Top Historic Sights in Ghent, Belgium

Explore the historic highlights of Ghent

St Nicholas' Church

St. Nicholas" Church is one of the oldest and most prominent landmarks in Ghent. Begun in the early 13th century as a replacement for an earlier Romanesque church, construction continued through the rest of the century in the local Scheldt Gothic style (named after the nearby river). Typical of this style is the use of blue-gray stone from the Tournai area, the single large tower above the crossing, and the slender t ...
Founded: 13th century | Location: Ghent, Belgium

Belfry of Ghent

The 91-metre-tall belfry is one of three medieval towers that overlook the old city centre of Ghent, the other two belonging to Saint Bavo Cathedral and Saint Nicholas" Church. Its height makes it the tallest belfry in Belgium. The belfry of Ghent, together with its attached buildings, belongs to the set of belfries of Belgium and France inscribed on UNESCO"s World Heritage List. Construction of the tower began in 1313 a ...
Founded: 1313 | Location: Ghent, Belgium

Gravensteen

The Gravensteen is a castle in Ghent originating from the Middle Ages. The name means 'castle of the counts' in Dutch. Arnulf I (918–965), Count of Flanders, was the first to fortify this place, building a medieval bastion on this high sand dune, naturally protected by the river Leie and its marshy banks. This bastion consisted of a central wooden building and several surrounding buildings, also in wood. ...
Founded: 1180 | Location: Ghent, Belgium

St Michael's Church

Saint Michael"s Church was built in a late Gothic style. Documents from 1105 testify to the existence on the site of a chapel dedicated to St. Michael which was subordinate to another parish. The building was twice destroyed by fire early in the 12th century and rebuilt. From 1147 it was recognized as an independent parochial church. Construction of the current late Gothic church was probably commenced in 1440, and ...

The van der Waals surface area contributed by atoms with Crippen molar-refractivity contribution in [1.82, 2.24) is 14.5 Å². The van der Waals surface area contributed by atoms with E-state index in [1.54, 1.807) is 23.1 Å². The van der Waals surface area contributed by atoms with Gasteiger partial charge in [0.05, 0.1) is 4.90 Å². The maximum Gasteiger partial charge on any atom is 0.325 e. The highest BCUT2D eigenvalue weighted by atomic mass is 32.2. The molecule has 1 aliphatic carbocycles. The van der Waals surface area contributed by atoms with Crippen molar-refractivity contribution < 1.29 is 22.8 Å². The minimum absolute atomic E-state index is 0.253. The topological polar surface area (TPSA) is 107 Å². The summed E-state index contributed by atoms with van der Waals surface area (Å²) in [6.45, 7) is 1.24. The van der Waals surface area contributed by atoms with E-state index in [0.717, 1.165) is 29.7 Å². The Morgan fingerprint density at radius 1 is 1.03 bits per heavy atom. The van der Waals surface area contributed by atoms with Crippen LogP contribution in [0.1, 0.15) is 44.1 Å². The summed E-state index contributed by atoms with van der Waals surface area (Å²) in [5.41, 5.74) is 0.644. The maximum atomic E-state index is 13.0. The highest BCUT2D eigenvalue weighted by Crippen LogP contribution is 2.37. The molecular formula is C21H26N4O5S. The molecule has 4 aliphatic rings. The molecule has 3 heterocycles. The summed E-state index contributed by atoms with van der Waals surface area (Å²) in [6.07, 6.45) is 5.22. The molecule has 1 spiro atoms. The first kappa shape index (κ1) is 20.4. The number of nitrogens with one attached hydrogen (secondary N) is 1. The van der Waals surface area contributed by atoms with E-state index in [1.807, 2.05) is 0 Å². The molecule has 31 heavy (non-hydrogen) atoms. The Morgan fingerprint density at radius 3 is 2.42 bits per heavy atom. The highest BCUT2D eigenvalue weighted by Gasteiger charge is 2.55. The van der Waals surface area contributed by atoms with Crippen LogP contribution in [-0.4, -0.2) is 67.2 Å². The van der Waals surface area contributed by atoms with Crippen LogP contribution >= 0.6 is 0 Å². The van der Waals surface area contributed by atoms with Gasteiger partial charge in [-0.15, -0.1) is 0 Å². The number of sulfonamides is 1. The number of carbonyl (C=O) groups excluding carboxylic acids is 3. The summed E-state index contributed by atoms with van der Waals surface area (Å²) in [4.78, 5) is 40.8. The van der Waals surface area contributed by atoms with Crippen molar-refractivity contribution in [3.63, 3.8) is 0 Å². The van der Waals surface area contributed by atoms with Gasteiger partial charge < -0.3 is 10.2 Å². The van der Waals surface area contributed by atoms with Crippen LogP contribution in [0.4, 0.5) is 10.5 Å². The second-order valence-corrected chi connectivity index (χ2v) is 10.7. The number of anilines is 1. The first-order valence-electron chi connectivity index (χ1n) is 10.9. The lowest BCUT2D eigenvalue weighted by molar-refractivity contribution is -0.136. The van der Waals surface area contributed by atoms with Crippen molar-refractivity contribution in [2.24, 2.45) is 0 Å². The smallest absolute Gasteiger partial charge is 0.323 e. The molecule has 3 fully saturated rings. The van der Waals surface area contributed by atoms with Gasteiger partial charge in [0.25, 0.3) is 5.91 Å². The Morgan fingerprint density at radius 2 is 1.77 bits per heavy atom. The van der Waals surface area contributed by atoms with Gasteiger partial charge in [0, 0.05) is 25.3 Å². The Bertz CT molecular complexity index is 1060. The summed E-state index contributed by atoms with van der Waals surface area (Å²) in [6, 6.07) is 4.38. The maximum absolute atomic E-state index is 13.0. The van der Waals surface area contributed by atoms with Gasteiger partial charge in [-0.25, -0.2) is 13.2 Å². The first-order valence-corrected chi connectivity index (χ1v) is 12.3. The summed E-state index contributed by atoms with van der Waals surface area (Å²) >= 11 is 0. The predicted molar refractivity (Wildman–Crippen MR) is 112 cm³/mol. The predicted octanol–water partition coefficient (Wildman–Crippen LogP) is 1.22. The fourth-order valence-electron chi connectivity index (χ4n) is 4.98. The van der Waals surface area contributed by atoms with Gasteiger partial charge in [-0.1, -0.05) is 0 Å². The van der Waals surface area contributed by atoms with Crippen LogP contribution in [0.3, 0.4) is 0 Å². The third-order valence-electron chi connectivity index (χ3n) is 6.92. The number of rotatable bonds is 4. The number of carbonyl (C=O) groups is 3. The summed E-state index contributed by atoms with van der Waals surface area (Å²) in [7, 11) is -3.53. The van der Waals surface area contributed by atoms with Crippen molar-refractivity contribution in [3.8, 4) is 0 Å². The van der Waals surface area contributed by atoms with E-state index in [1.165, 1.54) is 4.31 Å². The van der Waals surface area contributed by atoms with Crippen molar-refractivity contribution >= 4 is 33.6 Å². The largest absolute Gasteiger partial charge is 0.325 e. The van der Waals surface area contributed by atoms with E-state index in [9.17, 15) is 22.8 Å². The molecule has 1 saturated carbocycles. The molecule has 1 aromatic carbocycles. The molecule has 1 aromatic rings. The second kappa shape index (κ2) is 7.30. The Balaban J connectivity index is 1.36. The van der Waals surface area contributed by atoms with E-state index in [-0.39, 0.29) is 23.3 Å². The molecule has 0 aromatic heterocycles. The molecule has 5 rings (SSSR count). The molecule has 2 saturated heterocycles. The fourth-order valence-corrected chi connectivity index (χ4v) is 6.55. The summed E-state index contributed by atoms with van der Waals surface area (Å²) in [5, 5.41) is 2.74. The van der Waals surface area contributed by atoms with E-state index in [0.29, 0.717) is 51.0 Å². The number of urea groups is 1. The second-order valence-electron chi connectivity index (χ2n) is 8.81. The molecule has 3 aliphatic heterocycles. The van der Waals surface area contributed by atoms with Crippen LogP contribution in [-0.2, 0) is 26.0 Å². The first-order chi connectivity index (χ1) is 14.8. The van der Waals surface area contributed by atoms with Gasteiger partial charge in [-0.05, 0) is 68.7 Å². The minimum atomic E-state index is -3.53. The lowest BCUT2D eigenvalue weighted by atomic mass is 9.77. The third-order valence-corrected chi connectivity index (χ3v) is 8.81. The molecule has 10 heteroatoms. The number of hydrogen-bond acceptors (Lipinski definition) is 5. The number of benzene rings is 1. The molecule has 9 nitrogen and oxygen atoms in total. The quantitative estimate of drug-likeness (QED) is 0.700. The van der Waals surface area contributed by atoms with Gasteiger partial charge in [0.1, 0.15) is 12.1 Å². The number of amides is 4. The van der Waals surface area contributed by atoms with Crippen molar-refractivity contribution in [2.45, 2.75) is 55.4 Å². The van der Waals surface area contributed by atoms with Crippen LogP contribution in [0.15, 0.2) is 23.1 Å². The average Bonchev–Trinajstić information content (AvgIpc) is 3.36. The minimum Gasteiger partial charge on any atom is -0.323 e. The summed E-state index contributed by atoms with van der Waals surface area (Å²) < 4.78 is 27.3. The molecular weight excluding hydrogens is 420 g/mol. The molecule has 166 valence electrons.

Founded: c. 1440 | Location: Ghent, Belgium

St Bavo's Cathedral

The Saint Bavo Cathedral is based upon the Chapel of St. John the Baptist, a primarily wooden construction; it was consecrated in 942 by Transmarus, Bishop of Tournai and Noyon. Traces of this original structure are evident in the cathedral"s crypt. The chapel was subsequently expanded in the Romanesque style in 1038. Some traces of this phase of expansion are still evident in the present day crypt. In the subsequen ...
Founded: 11-16th century | Location: Ghent, Belgium

Geeraard de Duivelsteen

Geeraard de Duivelsteen is a Gothic building in Ghent, Belgium. It served as defense of the Portus Ganda, the city's port. The building was built in the 13th century and was named after the knight Geeraard Vilain (1210-1270), second son of the fifteenth viscount of Gent, Zeger III of Ghent. Vilain's nickname was Geeraard de Duivel ('Geerard the Devil'), which was based on his dark complexion and hair color. In the 14th c ...
Founded: 13th century | Location: Ghent, Belgium

St. Peter's Abbey

St. Peter's Abbey is a former Benedictine abbey in Ghent, now a museum and exhibition centre. St. Peter's was founded in the late 7th century by Amandus, a missionary sent by the Frankish kings to Christianize the pagan inhabitants of the region, who founded two monasteries in the area, St. Bavo's, and St. Peter's on the Blandijnberg. During the winter of 879-80, the abbey was raided and plundered by the Normans, and it r ...
Founded: 7th century AD | Location: Ghent, Belgium

Museum of Fine Arts

The Museum of Fine Arts in Ghent, Belgium holds a large permanent collection of art from the Middle Ages until the mid-20th century. The collection focuses on Flemish Art (masterpieces from Hieronymus Bosch, Peter Paul Rubens and Anthony van Dyck) but also has several European - especially French - paintings. It also has a large amount of sculptures. The building was designed by city architect Charles van Rysselberghe aro ...
Founded: 1900 | Location: Ghent, Belgium

Ghent City Museum